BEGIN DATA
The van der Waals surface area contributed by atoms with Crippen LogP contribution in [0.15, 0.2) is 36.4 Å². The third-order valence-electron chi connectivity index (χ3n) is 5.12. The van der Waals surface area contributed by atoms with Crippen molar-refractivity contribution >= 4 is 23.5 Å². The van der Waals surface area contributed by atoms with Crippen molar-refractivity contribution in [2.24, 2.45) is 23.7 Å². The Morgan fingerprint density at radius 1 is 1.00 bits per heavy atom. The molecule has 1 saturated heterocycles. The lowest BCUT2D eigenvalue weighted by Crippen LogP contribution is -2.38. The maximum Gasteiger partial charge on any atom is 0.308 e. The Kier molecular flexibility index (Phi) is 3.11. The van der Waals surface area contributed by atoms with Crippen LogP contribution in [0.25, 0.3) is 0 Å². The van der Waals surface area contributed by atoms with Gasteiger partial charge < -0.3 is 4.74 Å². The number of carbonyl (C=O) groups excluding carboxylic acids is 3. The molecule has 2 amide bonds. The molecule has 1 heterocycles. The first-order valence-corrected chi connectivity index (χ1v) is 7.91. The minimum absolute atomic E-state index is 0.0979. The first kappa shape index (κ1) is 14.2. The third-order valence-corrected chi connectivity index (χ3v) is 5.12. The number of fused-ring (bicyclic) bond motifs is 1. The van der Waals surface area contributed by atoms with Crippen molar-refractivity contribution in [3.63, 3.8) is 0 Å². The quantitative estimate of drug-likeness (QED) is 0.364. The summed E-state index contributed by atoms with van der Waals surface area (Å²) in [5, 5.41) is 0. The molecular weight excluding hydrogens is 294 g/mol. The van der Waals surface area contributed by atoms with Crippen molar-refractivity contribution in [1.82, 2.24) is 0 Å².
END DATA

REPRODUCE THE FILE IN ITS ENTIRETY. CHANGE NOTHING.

The van der Waals surface area contributed by atoms with Crippen LogP contribution in [0.15, 0.2) is 36.4 Å². The third-order valence-electron chi connectivity index (χ3n) is 5.12. The van der Waals surface area contributed by atoms with Crippen molar-refractivity contribution >= 4 is 23.5 Å². The van der Waals surface area contributed by atoms with Crippen molar-refractivity contribution in [2.24, 2.45) is 23.7 Å². The Morgan fingerprint density at radius 1 is 1.00 bits per heavy atom. The molecule has 1 saturated heterocycles. The lowest BCUT2D eigenvalue weighted by Crippen LogP contribution is -2.38. The maximum Gasteiger partial charge on any atom is 0.308 e. The Kier molecular flexibility index (Phi) is 3.11. The van der Waals surface area contributed by atoms with Crippen LogP contribution in [0.25, 0.3) is 0 Å². The van der Waals surface area contributed by atoms with Gasteiger partial charge < -0.3 is 4.74 Å². The number of carbonyl (C=O) groups excluding carboxylic acids is 3. The molecule has 2 amide bonds. The molecule has 1 heterocycles. The first-order valence-corrected chi connectivity index (χ1v) is 7.91. The minimum absolute atomic E-state index is 0.0979. The first kappa shape index (κ1) is 14.2. The third-order valence-corrected chi connectivity index (χ3v) is 5.12. The number of fused-ring (bicyclic) bond motifs is 1. The van der Waals surface area contributed by atoms with Crippen molar-refractivity contribution in [3.63, 3.8) is 0 Å². The quantitative estimate of drug-likeness (QED) is 0.364. The summed E-state index contributed by atoms with van der Waals surface area (Å²) in [5, 5.41) is 0. The molecular weight excluding hydrogens is 294 g/mol. The van der Waals surface area contributed by atoms with Crippen molar-refractivity contribution in [1.82, 2.24) is 0 Å².